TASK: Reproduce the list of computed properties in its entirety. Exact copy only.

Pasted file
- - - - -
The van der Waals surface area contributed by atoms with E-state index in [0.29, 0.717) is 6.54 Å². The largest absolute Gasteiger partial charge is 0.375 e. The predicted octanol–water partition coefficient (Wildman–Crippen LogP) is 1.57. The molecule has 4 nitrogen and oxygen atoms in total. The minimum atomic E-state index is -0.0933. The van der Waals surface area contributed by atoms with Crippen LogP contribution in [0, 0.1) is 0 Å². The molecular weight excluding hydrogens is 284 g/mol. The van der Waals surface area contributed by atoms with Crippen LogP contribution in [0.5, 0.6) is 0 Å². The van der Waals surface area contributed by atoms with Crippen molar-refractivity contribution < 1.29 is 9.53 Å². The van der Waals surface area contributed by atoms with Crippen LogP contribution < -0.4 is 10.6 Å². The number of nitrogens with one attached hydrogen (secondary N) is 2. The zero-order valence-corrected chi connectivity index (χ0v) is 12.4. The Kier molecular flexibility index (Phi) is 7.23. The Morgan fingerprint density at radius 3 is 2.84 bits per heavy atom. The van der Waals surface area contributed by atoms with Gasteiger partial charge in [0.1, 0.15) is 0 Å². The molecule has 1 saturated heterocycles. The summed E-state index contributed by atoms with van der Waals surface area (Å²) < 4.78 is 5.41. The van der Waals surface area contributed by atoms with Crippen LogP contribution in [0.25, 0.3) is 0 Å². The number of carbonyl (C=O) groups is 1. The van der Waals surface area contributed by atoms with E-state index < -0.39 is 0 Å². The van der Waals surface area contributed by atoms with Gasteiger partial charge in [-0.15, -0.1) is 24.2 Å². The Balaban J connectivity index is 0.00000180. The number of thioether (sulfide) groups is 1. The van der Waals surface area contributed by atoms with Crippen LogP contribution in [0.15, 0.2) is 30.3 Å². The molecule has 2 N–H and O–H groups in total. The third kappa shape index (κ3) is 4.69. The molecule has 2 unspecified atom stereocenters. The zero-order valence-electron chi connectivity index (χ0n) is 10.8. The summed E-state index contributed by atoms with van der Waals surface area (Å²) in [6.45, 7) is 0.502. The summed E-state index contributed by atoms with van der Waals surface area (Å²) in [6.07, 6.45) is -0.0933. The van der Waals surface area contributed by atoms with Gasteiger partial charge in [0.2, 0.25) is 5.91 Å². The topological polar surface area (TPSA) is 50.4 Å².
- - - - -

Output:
The van der Waals surface area contributed by atoms with E-state index in [0.29, 0.717) is 6.54 Å². The largest absolute Gasteiger partial charge is 0.375 e. The predicted octanol–water partition coefficient (Wildman–Crippen LogP) is 1.57. The molecule has 4 nitrogen and oxygen atoms in total. The minimum atomic E-state index is -0.0933. The van der Waals surface area contributed by atoms with Crippen LogP contribution in [0, 0.1) is 0 Å². The molecular weight excluding hydrogens is 284 g/mol. The van der Waals surface area contributed by atoms with Crippen LogP contribution in [0.5, 0.6) is 0 Å². The van der Waals surface area contributed by atoms with Crippen molar-refractivity contribution < 1.29 is 9.53 Å². The van der Waals surface area contributed by atoms with Crippen LogP contribution < -0.4 is 10.6 Å². The number of nitrogens with one attached hydrogen (secondary N) is 2. The zero-order valence-corrected chi connectivity index (χ0v) is 12.4. The Kier molecular flexibility index (Phi) is 7.23. The Morgan fingerprint density at radius 3 is 2.84 bits per heavy atom. The van der Waals surface area contributed by atoms with Gasteiger partial charge in [0.1, 0.15) is 0 Å². The molecule has 1 saturated heterocycles. The summed E-state index contributed by atoms with van der Waals surface area (Å²) < 4.78 is 5.41. The van der Waals surface area contributed by atoms with Crippen LogP contribution in [0.25, 0.3) is 0 Å². The number of carbonyl (C=O) groups is 1. The van der Waals surface area contributed by atoms with E-state index < -0.39 is 0 Å². The van der Waals surface area contributed by atoms with Gasteiger partial charge in [-0.15, -0.1) is 24.2 Å². The Balaban J connectivity index is 0.00000180. The number of thioether (sulfide) groups is 1. The van der Waals surface area contributed by atoms with Crippen LogP contribution in [0.15, 0.2) is 30.3 Å². The molecule has 2 N–H and O–H groups in total. The third kappa shape index (κ3) is 4.69. The molecule has 2 unspecified atom stereocenters. The zero-order valence-electron chi connectivity index (χ0n) is 10.8. The summed E-state index contributed by atoms with van der Waals surface area (Å²) in [6.45, 7) is 0.502. The summed E-state index contributed by atoms with van der Waals surface area (Å²) in [6.07, 6.45) is -0.0933. The van der Waals surface area contributed by atoms with Gasteiger partial charge in [0.2, 0.25) is 5.91 Å². The topological polar surface area (TPSA) is 50.4 Å².